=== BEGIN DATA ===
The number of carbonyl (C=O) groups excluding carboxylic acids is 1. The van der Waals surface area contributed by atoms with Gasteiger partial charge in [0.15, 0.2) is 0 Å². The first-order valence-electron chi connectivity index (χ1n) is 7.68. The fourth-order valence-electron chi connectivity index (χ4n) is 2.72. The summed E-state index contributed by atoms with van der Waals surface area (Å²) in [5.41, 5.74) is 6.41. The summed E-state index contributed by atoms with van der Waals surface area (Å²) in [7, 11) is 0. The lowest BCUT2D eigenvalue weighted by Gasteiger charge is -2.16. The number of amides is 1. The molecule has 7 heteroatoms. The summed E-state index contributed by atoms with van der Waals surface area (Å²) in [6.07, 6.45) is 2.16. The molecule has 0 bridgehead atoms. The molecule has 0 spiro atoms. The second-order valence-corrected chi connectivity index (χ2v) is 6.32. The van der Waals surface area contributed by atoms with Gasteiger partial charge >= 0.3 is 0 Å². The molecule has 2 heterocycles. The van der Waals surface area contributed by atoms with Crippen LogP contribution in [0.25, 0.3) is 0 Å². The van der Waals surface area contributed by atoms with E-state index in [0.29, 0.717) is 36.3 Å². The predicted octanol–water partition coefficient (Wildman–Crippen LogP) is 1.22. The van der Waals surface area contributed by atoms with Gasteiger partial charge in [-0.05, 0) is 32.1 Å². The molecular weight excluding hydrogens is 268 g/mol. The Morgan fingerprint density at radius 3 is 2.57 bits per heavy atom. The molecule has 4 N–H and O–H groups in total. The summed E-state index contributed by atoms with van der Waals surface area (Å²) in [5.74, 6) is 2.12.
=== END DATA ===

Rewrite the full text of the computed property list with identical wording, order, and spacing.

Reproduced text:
The number of carbonyl (C=O) groups excluding carboxylic acids is 1. The van der Waals surface area contributed by atoms with Gasteiger partial charge in [0.15, 0.2) is 0 Å². The first-order valence-electron chi connectivity index (χ1n) is 7.68. The fourth-order valence-electron chi connectivity index (χ4n) is 2.72. The summed E-state index contributed by atoms with van der Waals surface area (Å²) in [5.41, 5.74) is 6.41. The summed E-state index contributed by atoms with van der Waals surface area (Å²) in [7, 11) is 0. The lowest BCUT2D eigenvalue weighted by Gasteiger charge is -2.16. The number of amides is 1. The molecule has 7 heteroatoms. The summed E-state index contributed by atoms with van der Waals surface area (Å²) in [6.07, 6.45) is 2.16. The molecule has 0 bridgehead atoms. The molecule has 0 spiro atoms. The second-order valence-corrected chi connectivity index (χ2v) is 6.32. The van der Waals surface area contributed by atoms with Gasteiger partial charge >= 0.3 is 0 Å². The molecule has 2 heterocycles. The van der Waals surface area contributed by atoms with Crippen LogP contribution in [0.25, 0.3) is 0 Å². The van der Waals surface area contributed by atoms with E-state index in [0.29, 0.717) is 36.3 Å². The predicted octanol–water partition coefficient (Wildman–Crippen LogP) is 1.22. The van der Waals surface area contributed by atoms with Gasteiger partial charge in [-0.05, 0) is 32.1 Å². The molecular weight excluding hydrogens is 268 g/mol. The Morgan fingerprint density at radius 3 is 2.57 bits per heavy atom. The molecule has 4 N–H and O–H groups in total. The summed E-state index contributed by atoms with van der Waals surface area (Å²) in [5.74, 6) is 2.12.